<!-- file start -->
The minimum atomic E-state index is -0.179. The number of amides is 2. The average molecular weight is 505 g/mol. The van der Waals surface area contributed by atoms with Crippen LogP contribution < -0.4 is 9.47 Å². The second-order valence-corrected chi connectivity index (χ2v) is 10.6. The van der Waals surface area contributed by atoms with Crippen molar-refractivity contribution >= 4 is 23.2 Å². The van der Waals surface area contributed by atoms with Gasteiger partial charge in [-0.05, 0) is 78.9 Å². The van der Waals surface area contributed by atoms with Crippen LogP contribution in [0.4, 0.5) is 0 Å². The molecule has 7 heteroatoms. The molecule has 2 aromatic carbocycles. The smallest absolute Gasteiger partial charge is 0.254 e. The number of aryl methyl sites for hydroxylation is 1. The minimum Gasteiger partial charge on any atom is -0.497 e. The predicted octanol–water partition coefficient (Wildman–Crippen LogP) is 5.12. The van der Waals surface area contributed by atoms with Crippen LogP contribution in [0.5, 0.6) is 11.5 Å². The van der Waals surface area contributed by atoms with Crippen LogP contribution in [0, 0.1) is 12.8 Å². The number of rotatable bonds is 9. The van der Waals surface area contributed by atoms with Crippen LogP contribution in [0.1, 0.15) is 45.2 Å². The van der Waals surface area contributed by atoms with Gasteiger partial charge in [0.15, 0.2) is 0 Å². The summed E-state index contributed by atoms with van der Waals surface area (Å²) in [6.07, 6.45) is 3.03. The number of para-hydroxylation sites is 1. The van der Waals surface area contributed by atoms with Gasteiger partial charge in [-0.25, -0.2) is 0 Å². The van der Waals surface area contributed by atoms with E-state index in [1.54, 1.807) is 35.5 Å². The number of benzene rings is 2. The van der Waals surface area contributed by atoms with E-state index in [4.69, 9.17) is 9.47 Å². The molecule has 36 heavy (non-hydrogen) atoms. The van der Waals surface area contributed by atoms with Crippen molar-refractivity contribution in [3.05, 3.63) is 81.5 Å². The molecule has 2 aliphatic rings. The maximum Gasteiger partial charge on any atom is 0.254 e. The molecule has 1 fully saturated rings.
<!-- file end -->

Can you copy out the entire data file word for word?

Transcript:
The minimum atomic E-state index is -0.179. The number of amides is 2. The average molecular weight is 505 g/mol. The van der Waals surface area contributed by atoms with Crippen LogP contribution < -0.4 is 9.47 Å². The second-order valence-corrected chi connectivity index (χ2v) is 10.6. The van der Waals surface area contributed by atoms with Crippen molar-refractivity contribution >= 4 is 23.2 Å². The van der Waals surface area contributed by atoms with Gasteiger partial charge in [-0.05, 0) is 78.9 Å². The van der Waals surface area contributed by atoms with Crippen LogP contribution in [0.4, 0.5) is 0 Å². The molecule has 7 heteroatoms. The molecule has 2 aromatic carbocycles. The smallest absolute Gasteiger partial charge is 0.254 e. The number of aryl methyl sites for hydroxylation is 1. The minimum Gasteiger partial charge on any atom is -0.497 e. The predicted octanol–water partition coefficient (Wildman–Crippen LogP) is 5.12. The van der Waals surface area contributed by atoms with Crippen LogP contribution in [0.5, 0.6) is 11.5 Å². The van der Waals surface area contributed by atoms with Crippen LogP contribution in [0, 0.1) is 12.8 Å². The number of rotatable bonds is 9. The van der Waals surface area contributed by atoms with Crippen LogP contribution in [0.1, 0.15) is 45.2 Å². The van der Waals surface area contributed by atoms with Gasteiger partial charge in [0.15, 0.2) is 0 Å². The summed E-state index contributed by atoms with van der Waals surface area (Å²) in [6.07, 6.45) is 3.03. The number of para-hydroxylation sites is 1. The van der Waals surface area contributed by atoms with Gasteiger partial charge in [-0.25, -0.2) is 0 Å². The van der Waals surface area contributed by atoms with E-state index in [1.54, 1.807) is 35.5 Å². The number of benzene rings is 2. The van der Waals surface area contributed by atoms with E-state index in [4.69, 9.17) is 9.47 Å². The molecule has 36 heavy (non-hydrogen) atoms. The van der Waals surface area contributed by atoms with Crippen molar-refractivity contribution in [3.05, 3.63) is 81.5 Å². The molecule has 2 aliphatic rings. The maximum Gasteiger partial charge on any atom is 0.254 e. The molecule has 1 fully saturated rings.